The Arthritis Foundation recently funded two new Childhood Arthritis and Rheumatology Research Alliance (CARRA) transdisciplinary research grants. Dr. Joyce Chang and Dr. Natoshia Cunningham have been awarded two years of funding for each of their projects.
OurCollaborating With Patients for Better Healthscience initiative has been gettingmore attention. The National Health Council (NHC) has asked Arthritis Foundation Senior Vice President Guy Eakin, PhD, to speak to members of the Science of Patient Engagement Symposium Planning Committee about the challenges of helping patients learn to communicate with their health care providers and become partners in the decision making process to achieve personalized care management.Continue readingPersonalized Care Management to Achieve Outcomes Important to Patients
Developing new treatments for kids with arthritis is challenging. Drugs that work for adults may not work the same way in children. Ask any pediatrician and they will remind you that kids are not just small adults. Children are still growing and developing. They are different sizes and at different stages of development, which makes dosing and safety considerations more challenging. The types of additional medical conditions children experience may be very different from the conditions seen in adults.Continue readingDeveloping New Treatments for Kids With Arthritis
A big part of ourCollaborating With Patients for Better Healthscientific initiative has been creating the Rheumatology Learning Health System (RLHS) in collaboration with major partners. The goal of RLHS is to improve quality of care by enhancing communication between patients and their doctors through electronic dashboards.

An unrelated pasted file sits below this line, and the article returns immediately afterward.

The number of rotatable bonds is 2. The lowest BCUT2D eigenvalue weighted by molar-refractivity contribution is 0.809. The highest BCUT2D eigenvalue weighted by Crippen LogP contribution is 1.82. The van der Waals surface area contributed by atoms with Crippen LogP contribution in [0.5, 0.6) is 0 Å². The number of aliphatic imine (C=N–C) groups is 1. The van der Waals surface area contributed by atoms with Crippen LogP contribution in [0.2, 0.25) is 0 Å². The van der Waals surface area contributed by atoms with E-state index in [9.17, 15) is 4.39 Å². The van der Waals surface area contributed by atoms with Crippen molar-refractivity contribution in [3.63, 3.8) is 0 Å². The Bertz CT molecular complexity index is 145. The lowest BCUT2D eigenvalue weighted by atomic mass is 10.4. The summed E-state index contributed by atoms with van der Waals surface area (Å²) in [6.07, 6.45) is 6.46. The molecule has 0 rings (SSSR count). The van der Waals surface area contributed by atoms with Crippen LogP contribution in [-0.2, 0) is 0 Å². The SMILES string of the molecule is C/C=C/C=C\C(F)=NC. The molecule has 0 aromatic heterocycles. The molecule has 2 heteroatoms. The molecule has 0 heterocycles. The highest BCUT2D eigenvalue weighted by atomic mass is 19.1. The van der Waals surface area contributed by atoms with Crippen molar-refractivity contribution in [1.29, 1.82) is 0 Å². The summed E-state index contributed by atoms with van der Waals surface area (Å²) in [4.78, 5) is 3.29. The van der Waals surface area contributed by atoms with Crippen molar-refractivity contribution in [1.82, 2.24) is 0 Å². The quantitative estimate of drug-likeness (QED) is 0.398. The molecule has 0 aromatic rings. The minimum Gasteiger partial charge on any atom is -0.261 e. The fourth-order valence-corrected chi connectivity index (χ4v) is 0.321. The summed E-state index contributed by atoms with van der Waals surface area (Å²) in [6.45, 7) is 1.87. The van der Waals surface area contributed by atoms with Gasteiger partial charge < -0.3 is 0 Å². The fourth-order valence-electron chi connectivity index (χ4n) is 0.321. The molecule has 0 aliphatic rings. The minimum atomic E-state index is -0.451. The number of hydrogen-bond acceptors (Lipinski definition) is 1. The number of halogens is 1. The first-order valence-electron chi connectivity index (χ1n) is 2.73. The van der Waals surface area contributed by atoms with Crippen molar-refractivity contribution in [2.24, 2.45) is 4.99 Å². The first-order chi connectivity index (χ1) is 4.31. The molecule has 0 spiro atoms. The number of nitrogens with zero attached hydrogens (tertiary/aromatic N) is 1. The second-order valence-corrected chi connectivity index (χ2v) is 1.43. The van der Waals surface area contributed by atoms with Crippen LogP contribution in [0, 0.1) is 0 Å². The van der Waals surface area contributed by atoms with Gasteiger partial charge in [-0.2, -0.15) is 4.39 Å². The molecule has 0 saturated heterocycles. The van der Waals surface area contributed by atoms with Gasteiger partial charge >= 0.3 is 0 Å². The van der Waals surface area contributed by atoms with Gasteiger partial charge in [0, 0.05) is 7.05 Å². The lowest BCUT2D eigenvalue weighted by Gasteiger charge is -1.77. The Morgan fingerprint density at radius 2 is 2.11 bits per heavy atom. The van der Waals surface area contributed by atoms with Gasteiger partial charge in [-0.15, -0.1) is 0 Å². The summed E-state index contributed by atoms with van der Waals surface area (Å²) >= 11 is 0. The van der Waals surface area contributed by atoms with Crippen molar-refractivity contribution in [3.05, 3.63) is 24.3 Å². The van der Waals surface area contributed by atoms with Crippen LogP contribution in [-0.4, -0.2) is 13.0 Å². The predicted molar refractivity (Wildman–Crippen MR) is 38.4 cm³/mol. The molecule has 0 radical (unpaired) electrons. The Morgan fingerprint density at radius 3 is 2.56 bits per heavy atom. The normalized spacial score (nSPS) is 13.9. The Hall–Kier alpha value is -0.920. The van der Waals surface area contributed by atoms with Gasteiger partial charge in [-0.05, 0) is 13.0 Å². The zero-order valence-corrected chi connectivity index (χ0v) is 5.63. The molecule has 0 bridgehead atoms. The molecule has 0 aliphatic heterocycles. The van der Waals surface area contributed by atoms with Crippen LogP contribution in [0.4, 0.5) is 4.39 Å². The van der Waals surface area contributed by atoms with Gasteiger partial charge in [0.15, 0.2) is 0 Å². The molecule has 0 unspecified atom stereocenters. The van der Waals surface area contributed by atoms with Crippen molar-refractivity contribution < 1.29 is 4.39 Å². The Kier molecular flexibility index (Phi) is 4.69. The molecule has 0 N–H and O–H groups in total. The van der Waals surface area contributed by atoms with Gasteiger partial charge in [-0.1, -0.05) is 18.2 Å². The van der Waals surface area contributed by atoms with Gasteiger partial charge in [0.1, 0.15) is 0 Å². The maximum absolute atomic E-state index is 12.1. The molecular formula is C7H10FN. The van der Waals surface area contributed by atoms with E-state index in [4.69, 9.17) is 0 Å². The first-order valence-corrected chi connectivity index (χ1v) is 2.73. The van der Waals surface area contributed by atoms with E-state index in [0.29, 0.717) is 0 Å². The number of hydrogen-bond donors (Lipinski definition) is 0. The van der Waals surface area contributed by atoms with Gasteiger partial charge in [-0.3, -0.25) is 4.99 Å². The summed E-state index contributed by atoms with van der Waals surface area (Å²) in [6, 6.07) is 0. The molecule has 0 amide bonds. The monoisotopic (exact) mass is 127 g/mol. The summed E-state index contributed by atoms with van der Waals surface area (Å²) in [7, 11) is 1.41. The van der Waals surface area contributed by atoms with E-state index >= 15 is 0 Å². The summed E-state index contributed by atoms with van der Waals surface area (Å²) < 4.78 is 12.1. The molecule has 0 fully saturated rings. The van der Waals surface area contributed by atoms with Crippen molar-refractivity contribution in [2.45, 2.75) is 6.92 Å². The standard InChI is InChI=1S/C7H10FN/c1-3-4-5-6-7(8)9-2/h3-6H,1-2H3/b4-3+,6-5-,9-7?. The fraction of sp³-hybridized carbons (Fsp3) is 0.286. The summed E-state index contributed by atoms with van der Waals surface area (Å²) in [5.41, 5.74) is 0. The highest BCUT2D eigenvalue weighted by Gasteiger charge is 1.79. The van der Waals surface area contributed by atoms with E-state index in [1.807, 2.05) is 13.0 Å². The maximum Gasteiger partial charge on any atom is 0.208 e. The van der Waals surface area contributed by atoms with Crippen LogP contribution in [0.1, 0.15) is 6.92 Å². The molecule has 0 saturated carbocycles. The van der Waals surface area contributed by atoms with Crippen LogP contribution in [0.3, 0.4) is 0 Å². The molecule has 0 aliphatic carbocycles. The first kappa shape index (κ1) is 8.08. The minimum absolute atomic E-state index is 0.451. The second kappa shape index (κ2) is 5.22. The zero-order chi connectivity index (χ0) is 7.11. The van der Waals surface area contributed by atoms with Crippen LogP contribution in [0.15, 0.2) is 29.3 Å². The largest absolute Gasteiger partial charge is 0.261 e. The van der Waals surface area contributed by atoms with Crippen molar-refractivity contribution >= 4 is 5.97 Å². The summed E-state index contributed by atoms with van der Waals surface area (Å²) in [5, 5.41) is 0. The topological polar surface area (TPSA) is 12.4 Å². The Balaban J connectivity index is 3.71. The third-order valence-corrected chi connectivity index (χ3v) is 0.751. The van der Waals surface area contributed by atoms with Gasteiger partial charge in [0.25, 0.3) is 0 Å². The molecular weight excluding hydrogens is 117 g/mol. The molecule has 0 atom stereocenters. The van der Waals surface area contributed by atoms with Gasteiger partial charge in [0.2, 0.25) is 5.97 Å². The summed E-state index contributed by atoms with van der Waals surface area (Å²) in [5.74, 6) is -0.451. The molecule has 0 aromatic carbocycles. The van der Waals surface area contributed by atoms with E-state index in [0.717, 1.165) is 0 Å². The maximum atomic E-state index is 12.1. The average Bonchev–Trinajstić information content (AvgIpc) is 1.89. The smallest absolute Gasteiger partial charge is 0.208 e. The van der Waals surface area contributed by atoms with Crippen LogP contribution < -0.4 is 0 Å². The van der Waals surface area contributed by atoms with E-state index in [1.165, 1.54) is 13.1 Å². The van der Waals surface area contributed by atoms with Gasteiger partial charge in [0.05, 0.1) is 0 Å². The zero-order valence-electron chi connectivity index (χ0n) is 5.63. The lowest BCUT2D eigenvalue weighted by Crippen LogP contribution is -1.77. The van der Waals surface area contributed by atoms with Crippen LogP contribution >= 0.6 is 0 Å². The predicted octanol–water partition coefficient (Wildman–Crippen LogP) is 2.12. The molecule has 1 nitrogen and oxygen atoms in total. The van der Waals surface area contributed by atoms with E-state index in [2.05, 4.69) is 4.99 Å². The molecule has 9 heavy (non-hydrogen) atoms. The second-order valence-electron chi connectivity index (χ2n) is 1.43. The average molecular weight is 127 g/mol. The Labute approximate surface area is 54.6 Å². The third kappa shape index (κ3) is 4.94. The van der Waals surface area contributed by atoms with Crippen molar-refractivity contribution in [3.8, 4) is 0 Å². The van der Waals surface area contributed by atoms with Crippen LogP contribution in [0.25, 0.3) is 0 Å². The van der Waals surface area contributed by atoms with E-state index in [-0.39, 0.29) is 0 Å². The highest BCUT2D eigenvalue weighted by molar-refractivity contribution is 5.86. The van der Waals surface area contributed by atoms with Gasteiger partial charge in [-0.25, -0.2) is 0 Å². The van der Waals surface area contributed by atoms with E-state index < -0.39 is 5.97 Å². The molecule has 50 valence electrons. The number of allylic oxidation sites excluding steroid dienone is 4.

These dashboards support meaningful conversations and shared decisions about care and treatment plans. They include patient-reported outcomes (PROs), enabling patients to list questions and concerns in advance of a clinical visit. Patients and doctors can turn on/off different data elements to focus on the most meaningful data.
Jennifer is a member of the Dartmouth-Hitchcock Adult Pilot Site Team. She was diagnosed withrheumatoid arthritis (RA)10 years ago. While being treated with methotrexate, she started experiencing flares. Her doctor prescribed a short course of prednisone.
Reviewing the RLHS dashboard (like the one below) with her doctor helped them both see the visual of her joint count increasing in her RAPID3 scores. This led to her trying a new medication. Seeing Jennifer’s data at a point-in-time, and then over time, helped her and her doctor see how her RA disease activity needed a different treatment approach.
Jennifer says, “In the past, when thinking about a change in therapy, I’ve had some hesitation. It involves weighing how well I’m currently doing against things like possible side effects. What impact will the new medication have? Will I feel better? And equally important, what’s the added cost of a new medication?”
The dashboard helps focus conversations between patients and doctors. Asking patients like Jennifer the “Why” behind the reluctance or hesitation about changing medications invites a conversation about patient preferences and whatever extra help they may need.